Review: Once and for All by Sarah Dessen

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Genre: Young-Adult, Contemporary, Romance
Pages: 358
Series: None
Release Date: June 6, 2017
Publisher: Viking Books for Young Readers

3 Stars

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Louna’s mom is a famous wedding planner and in the summer, Louna works with her. Seeing so many weddings and the way they seem to end, and the tragic events of her own love life, has turned Louna into a cynic. So when she meets the happy-go-lucky serial dater, Ambrose, she keeps him at arm’s length. But Ambrose has different plans, especially since he’s now her coworker.

Now before I get into all the whining I have planned about how boring the book was, I’d like to take the time to say that a) I love this cover, and b) I like Sarah Dessen. She uses a fairly simple prose and her stories always combine family, love and tragic events. They’re, from what I know, both fun and heavy, some more than others. This was the less heavy variety so obviously, I expected more fun. And I was sort of obliged.

Every scene that Ambrose was in was very entertaining. He has a happy, quirky and honest personality. He’s a bit naive but also kind and good. He takes things one day at a time, it seems, and doesn’t let anything bring him down. His and William’s scenes, who is Louna’s godfather and her mom’s coworker, were the only thing that kept me from falling asleep, because you know what wasn’t entertaining? EVERYTHING ELSE.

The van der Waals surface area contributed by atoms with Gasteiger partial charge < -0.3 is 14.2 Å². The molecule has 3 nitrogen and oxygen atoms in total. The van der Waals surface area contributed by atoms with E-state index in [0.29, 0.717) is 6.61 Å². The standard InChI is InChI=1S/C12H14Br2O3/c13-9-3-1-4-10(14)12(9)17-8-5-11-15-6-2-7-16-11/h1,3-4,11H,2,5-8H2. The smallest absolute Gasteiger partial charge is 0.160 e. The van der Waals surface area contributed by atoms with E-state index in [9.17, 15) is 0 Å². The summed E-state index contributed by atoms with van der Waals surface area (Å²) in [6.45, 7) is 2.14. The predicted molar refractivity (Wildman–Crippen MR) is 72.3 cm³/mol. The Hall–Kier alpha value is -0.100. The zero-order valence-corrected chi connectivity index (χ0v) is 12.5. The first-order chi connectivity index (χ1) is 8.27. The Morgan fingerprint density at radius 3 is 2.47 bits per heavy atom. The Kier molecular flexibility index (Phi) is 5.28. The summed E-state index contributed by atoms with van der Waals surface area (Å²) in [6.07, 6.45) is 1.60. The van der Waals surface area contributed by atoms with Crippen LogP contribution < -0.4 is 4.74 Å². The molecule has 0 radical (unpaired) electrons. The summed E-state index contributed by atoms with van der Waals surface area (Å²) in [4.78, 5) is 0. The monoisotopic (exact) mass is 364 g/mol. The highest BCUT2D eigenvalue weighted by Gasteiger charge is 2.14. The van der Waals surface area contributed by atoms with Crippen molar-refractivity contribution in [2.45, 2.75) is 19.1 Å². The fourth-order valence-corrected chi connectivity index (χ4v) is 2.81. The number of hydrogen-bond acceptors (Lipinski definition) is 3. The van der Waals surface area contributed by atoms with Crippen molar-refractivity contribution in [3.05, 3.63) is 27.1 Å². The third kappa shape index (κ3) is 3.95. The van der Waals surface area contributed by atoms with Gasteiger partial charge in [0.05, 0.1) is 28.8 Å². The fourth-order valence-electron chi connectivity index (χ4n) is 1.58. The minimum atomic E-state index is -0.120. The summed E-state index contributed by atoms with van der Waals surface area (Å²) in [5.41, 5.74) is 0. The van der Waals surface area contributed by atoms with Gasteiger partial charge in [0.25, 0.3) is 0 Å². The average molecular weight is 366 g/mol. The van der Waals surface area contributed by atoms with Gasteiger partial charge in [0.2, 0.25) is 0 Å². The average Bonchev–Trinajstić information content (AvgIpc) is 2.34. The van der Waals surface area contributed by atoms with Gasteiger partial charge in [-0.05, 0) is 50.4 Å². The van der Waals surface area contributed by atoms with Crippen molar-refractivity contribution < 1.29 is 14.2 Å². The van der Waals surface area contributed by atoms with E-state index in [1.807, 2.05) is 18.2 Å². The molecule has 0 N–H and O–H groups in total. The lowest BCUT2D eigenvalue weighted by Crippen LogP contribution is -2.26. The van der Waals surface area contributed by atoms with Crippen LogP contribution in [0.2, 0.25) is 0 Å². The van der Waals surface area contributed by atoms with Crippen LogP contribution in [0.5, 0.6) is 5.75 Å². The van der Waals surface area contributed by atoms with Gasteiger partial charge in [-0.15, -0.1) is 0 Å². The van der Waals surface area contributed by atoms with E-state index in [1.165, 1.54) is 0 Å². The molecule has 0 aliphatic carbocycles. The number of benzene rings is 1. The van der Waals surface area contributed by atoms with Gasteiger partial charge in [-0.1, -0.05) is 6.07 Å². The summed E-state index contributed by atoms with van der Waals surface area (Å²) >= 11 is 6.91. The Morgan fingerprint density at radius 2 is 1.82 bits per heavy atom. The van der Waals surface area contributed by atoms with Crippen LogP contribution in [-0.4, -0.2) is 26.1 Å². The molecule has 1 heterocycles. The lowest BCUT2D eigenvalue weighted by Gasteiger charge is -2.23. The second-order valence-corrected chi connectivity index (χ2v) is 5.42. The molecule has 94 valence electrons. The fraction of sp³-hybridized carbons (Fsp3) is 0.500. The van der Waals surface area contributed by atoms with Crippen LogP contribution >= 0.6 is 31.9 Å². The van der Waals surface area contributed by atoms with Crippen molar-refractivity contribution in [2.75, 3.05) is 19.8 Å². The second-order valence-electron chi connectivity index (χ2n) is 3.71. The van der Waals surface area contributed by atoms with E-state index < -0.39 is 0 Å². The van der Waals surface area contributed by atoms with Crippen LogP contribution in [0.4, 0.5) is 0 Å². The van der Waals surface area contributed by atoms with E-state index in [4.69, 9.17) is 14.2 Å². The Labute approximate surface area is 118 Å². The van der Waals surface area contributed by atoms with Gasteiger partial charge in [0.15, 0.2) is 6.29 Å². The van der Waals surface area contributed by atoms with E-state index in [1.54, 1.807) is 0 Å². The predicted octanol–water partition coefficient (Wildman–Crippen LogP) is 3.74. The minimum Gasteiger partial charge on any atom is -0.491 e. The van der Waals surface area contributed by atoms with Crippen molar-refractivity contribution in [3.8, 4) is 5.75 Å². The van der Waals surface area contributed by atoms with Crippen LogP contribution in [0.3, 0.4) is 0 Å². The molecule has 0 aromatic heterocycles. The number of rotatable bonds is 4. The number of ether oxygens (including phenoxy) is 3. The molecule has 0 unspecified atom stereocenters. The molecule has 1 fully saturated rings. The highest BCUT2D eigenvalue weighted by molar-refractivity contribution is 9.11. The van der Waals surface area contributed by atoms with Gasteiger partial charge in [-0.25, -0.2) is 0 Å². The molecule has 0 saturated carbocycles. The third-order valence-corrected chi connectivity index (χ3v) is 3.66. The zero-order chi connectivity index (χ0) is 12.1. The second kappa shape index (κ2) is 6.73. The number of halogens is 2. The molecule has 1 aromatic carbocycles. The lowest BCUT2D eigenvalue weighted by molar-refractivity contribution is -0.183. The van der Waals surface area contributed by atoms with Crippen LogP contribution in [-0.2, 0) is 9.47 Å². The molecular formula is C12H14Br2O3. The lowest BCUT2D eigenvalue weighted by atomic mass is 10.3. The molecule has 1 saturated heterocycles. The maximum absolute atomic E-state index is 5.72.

Seriously, if it weren’t for these two characters (and maybe Louna’s mom), the book would be a total snore fest. I wouldn’t even have gotten halfway.

For one, Louna is one of the most dull characters I’ve ever encountered. She’s a cynic but in a sad and angry sort of way. Expecting any sort of humour from her would be a mistake. I mean, I get why she’s that way considering what happened to her, but did she really have to be so boring? And her narrative didn’t help because it was just as dull as she was. I was honest-to-God skipping multiple sentences at a time because of the unnecessary details, and the pointless inner monologues that later also included copious amounts of denial.

And that’s not even counting the backstories.

I understand that we needed to know what happened with Louna’s ex. But there were more chapters than necessary that were longer than they were necessary. There wasn’t a need for a fifteen page chapter in which she only meets the guy in the end. It is possible to forgo the details of the wedding.

Don’t get me wrong though, the wedding planning was fun. There were some really great scenes that came from the profession. It’s just, backstories are bad enough as is, don’t make them longer than they need to be. Get to the point, that’s how backstories like this work. Just give us the important stuff, and the pages that are saved by that can be used to maybe explore Ambrose’s character. Maybe an emotional arc for him? And while we’re saving pages, leave the best friend’s multiple siblings out of it. No one cares about them.

Overall, a tedious read that I was relieved to be done with, but one that’s still well-written (though the narrative needed livening up) and has moments of humour and entertainment. I liked the wedding planner plot. Read it if you like (very) mellow reads.

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